A bleak future?
The headwinds the hedge fund industry is suffering will still have some important repercussions though, Barclays expects. First, it seems there is little fresh blood coming into the industry. ‘Based on ongoing conversations with managers, investors and external research’, Barclays expects new fund launches in 2016 to decline from 12-13% to about 8% of the total number of hedge funds. Liquidations are set to rise to 12%, meaning that for the first time since 2009 the number of hedge funds is set to decline.
This could well be a trend, as Barclays’ research suggests hedge funds’ investor base might be ageing: only 12% of the investors who took part in Barclays’ research invest in hedge funds for less than 5 years, while two thirds are invested for a period of more than ten years.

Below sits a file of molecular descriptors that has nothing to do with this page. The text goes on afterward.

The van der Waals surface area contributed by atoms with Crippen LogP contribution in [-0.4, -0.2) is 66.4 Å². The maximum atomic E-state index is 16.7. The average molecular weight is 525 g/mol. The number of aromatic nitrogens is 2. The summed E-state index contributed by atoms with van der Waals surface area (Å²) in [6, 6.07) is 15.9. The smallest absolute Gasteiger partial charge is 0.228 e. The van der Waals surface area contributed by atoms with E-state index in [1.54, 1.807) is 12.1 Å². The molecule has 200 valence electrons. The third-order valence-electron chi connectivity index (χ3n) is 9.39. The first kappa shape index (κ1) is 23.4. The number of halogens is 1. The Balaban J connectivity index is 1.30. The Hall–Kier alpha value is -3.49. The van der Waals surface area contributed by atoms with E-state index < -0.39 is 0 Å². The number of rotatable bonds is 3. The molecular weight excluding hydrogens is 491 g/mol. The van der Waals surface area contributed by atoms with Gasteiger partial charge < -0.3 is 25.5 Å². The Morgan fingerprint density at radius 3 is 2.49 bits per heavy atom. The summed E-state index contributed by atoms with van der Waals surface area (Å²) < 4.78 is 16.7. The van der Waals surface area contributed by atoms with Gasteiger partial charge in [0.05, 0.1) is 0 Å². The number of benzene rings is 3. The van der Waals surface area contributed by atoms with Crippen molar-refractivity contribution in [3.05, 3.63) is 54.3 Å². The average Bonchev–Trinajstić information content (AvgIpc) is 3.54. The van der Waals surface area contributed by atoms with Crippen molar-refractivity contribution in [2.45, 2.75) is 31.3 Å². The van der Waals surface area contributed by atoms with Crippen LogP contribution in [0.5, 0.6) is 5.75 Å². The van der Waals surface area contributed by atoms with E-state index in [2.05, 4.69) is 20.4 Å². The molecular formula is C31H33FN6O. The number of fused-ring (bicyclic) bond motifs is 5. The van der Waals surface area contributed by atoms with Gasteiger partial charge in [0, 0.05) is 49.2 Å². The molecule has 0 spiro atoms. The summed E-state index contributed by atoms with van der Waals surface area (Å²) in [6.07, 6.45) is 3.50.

To attract new investors, hedge funds might just have no choice but to lower their fees. As one of the investors polled by Barclays noted: “Fees are too high relative to risk-free rates and return expectations.” In 2008, the Fed funds rate was above 5%, while it is at 0.5% now. In the meantime, hedge fund fees have barely changed.